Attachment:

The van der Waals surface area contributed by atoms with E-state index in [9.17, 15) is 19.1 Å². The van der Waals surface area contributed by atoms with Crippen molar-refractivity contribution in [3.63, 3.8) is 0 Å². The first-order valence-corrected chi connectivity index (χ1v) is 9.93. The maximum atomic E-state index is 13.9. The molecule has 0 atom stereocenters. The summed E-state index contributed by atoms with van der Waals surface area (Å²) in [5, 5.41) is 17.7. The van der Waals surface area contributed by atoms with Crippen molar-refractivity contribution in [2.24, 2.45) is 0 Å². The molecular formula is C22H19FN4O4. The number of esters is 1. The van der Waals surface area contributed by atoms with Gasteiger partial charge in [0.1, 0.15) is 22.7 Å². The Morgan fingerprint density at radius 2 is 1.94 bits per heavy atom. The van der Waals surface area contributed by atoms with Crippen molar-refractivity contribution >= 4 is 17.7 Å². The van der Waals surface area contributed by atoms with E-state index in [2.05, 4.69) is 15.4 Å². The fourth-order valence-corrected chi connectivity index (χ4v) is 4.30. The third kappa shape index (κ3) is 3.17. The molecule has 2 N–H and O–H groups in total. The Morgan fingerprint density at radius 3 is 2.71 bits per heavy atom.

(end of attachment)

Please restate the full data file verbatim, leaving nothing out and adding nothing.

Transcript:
The van der Waals surface area contributed by atoms with E-state index in [9.17, 15) is 19.1 Å². The van der Waals surface area contributed by atoms with Crippen molar-refractivity contribution in [3.63, 3.8) is 0 Å². The first-order valence-corrected chi connectivity index (χ1v) is 9.93. The maximum atomic E-state index is 13.9. The molecule has 0 atom stereocenters. The summed E-state index contributed by atoms with van der Waals surface area (Å²) in [5, 5.41) is 17.7. The van der Waals surface area contributed by atoms with Crippen molar-refractivity contribution in [2.24, 2.45) is 0 Å². The molecular formula is C22H19FN4O4. The number of esters is 1. The van der Waals surface area contributed by atoms with Gasteiger partial charge in [0.1, 0.15) is 22.7 Å². The Morgan fingerprint density at radius 2 is 1.94 bits per heavy atom. The van der Waals surface area contributed by atoms with Crippen molar-refractivity contribution >= 4 is 17.7 Å². The van der Waals surface area contributed by atoms with E-state index in [2.05, 4.69) is 15.4 Å². The fourth-order valence-corrected chi connectivity index (χ4v) is 4.30. The third kappa shape index (κ3) is 3.17. The molecule has 2 N–H and O–H groups in total. The Morgan fingerprint density at radius 3 is 2.71 bits per heavy atom.